Headed out to the Hill Country? Design your itinerary around a stop at Clear River for “super premium” small-batch ice cream. Using high quality ingredients and fresh fruit and nuts, Clear River offers dozens of flavors with Texas flair, ranging from Snickerdoodle and German Chocolate Cake to Peaches n’ Cream and Pecan Pie. Must-try flavors: Amaretto Peach and Pecan, Chocolate Pecan, Peach Sherbert, and pretty much anything with pecans and/or peaches!


138 E Main St, Fredericksburg, 78624. | icecreamandfun.com OroBianco Italian Creamery brings the taste of authentic Italian-style gelato to the Hill Country, serving as Texas’ first and only water buffalo dairy and creamery. A “pasture to palate” operation, co-founders Phil Giglio and Jason Peeler control all aspects of the production process, from raising livestock on a 100-percent grass diet to transporting, pasteurizing and processing milk into fresh gelato and cheeses.

Photo by OroBianco

Oro bianco translates to “white gold,” which Giglio says refers to the unique, porcelain-white color of water buffalo milk. Water buffalo milk has a significantly higher butterfat content than cow’s milk, creating a distinct full mouthfeel and signature richness that translates to creamier gelato. Giglio’s family is originally from the south of Italy, known for its water buffalo mozzarella. He first envisioned an operation focused on cheese and cured meat, which OroBianco certainly does with expertise. When he decided to open a café on Main Street in Blanco, Giglio and his mother traveled to Italy to learn how to make gelato, which has become a favorite at the cafe ever since it opened in March of 2021. OroBianco’s gelato is crafted in small batches completely by hand using grass-fed water buffalo milk from their own livestock and other premium ingredients, locally sourced when possible. “We’re farmers and ranchers ourselves,” Giglio says of himself and business partner Peeler, “We want to support other local farmers and ranchers.” They source fresh fruits from Fredericksburg farms and orchards, which Giglio’s mom started out hand-picking, raise their own ducks and chickens for their egg cremas (custard gelato), grow herbs themselves and make chocolate in-house from raw, single-origin cacao beans. “There’s at least one Texas touchpoint in everything we make,” says Giglio. Why set up shop in Blanco? Giglio loves the Texas Hill Country’s dedication to celebrating agriculture and inviting people in to understand the people and processes behind the products we consume — like wine and cheese, for instance. Here, we get a peek behind the curtain, with opportunities to see how milk products make their way from ranch to retail. “It’s a central part of the identity of the Hill Country,” Giglio says. “We’re blessed with a place that can sustain animals and fruits and also a population that wants to see it and be part of it.”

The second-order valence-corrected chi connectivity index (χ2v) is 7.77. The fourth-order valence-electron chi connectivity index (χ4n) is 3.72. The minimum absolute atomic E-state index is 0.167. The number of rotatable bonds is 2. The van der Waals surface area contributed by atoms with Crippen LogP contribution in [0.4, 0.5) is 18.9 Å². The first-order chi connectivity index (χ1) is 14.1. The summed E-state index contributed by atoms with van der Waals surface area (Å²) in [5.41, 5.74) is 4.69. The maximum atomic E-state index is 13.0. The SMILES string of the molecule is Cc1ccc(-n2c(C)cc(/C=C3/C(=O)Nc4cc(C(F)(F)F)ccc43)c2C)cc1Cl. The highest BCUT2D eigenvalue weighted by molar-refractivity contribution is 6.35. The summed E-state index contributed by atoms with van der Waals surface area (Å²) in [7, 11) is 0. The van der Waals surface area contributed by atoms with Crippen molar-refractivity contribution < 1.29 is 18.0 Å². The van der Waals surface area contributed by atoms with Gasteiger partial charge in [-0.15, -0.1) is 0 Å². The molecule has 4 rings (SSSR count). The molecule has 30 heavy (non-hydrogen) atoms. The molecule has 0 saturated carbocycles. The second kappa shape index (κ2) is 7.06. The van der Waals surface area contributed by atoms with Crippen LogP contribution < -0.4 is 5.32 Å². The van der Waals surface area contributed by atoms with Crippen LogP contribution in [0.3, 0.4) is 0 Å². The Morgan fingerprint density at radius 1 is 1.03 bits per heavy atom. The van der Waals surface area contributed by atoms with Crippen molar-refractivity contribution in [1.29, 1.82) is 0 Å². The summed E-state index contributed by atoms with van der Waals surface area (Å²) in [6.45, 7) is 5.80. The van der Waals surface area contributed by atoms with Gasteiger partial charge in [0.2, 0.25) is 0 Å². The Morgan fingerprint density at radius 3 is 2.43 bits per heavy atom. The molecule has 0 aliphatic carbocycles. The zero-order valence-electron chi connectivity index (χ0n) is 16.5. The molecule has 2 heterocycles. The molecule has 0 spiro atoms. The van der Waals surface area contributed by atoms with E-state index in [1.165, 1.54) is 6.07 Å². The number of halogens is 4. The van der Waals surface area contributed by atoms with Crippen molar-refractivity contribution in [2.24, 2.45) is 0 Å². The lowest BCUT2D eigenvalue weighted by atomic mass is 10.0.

NadaMoo! photo by Monique Threadgill

NADAMoo! Austin-based NadaMoo! has changed the ice cream game and brings everyone — even those with dairy-free diets and dairy allergies — to the ice cream social!

Central Market loyalists know not to skip over the store’s frozen section! During the summer, look for an explosion of delicious seasonal flavors in the Central Market super premium craft ice cream lineup. Their small-batch ice cream features recipes using regionally sourced ingredients, like blackberries, pecans and honey, and 16 percent butterfat for extra creaminess. Must-try flavors: Goat Cheese and Texas Honey; Sweet Corn and Blackberry Jam; Pecan Praline Bourbon and Strawberry Thyme centralmarket.com

In 2004, family-owned-and-operated NadaMoo! whipped up its firstever batch of coconut milk frozen dessert at home in the kitchen for friends, family and neighbors. By 2016, their neighborhood had grown to a national scale. It’s not hard to see why — their ice cream has the rich creaminess of any other, their flavor range covers all of the traditional favorites and they provide a much-needed dairy-free alternative that can be enjoyed by all.